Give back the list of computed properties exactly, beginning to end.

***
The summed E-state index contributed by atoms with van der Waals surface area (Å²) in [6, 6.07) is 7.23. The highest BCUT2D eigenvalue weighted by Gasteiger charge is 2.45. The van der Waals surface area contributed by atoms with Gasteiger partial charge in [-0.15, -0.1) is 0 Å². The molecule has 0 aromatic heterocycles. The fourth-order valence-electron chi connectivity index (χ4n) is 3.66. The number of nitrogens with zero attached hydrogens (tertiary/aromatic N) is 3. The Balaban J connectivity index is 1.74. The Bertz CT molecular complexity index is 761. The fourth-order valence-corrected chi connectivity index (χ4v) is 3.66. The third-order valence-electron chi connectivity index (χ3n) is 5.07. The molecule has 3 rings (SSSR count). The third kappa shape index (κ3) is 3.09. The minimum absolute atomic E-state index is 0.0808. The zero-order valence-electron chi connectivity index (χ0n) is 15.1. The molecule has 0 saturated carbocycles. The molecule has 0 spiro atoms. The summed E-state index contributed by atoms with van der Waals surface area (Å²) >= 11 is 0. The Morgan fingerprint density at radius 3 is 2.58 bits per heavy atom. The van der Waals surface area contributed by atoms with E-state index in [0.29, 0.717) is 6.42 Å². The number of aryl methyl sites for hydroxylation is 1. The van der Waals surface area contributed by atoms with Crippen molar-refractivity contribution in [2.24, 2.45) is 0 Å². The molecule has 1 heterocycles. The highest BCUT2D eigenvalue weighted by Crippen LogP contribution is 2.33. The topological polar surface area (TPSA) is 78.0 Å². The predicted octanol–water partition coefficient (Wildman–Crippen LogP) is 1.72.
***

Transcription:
The summed E-state index contributed by atoms with van der Waals surface area (Å²) in [6, 6.07) is 7.23. The highest BCUT2D eigenvalue weighted by Gasteiger charge is 2.45. The van der Waals surface area contributed by atoms with Gasteiger partial charge in [-0.15, -0.1) is 0 Å². The molecule has 0 aromatic heterocycles. The fourth-order valence-electron chi connectivity index (χ4n) is 3.66. The number of nitrogens with zero attached hydrogens (tertiary/aromatic N) is 3. The Balaban J connectivity index is 1.74. The Bertz CT molecular complexity index is 761. The fourth-order valence-corrected chi connectivity index (χ4v) is 3.66. The third-order valence-electron chi connectivity index (χ3n) is 5.07. The molecule has 3 rings (SSSR count). The third kappa shape index (κ3) is 3.09. The minimum absolute atomic E-state index is 0.0808. The zero-order valence-electron chi connectivity index (χ0n) is 15.1. The molecule has 0 saturated carbocycles. The molecule has 0 spiro atoms. The summed E-state index contributed by atoms with van der Waals surface area (Å²) >= 11 is 0. The Morgan fingerprint density at radius 3 is 2.58 bits per heavy atom. The van der Waals surface area contributed by atoms with E-state index in [0.29, 0.717) is 6.42 Å². The number of aryl methyl sites for hydroxylation is 1. The van der Waals surface area contributed by atoms with Crippen molar-refractivity contribution in [2.24, 2.45) is 0 Å². The molecule has 1 heterocycles. The highest BCUT2D eigenvalue weighted by Crippen LogP contribution is 2.33. The topological polar surface area (TPSA) is 78.0 Å². The predicted octanol–water partition coefficient (Wildman–Crippen LogP) is 1.72.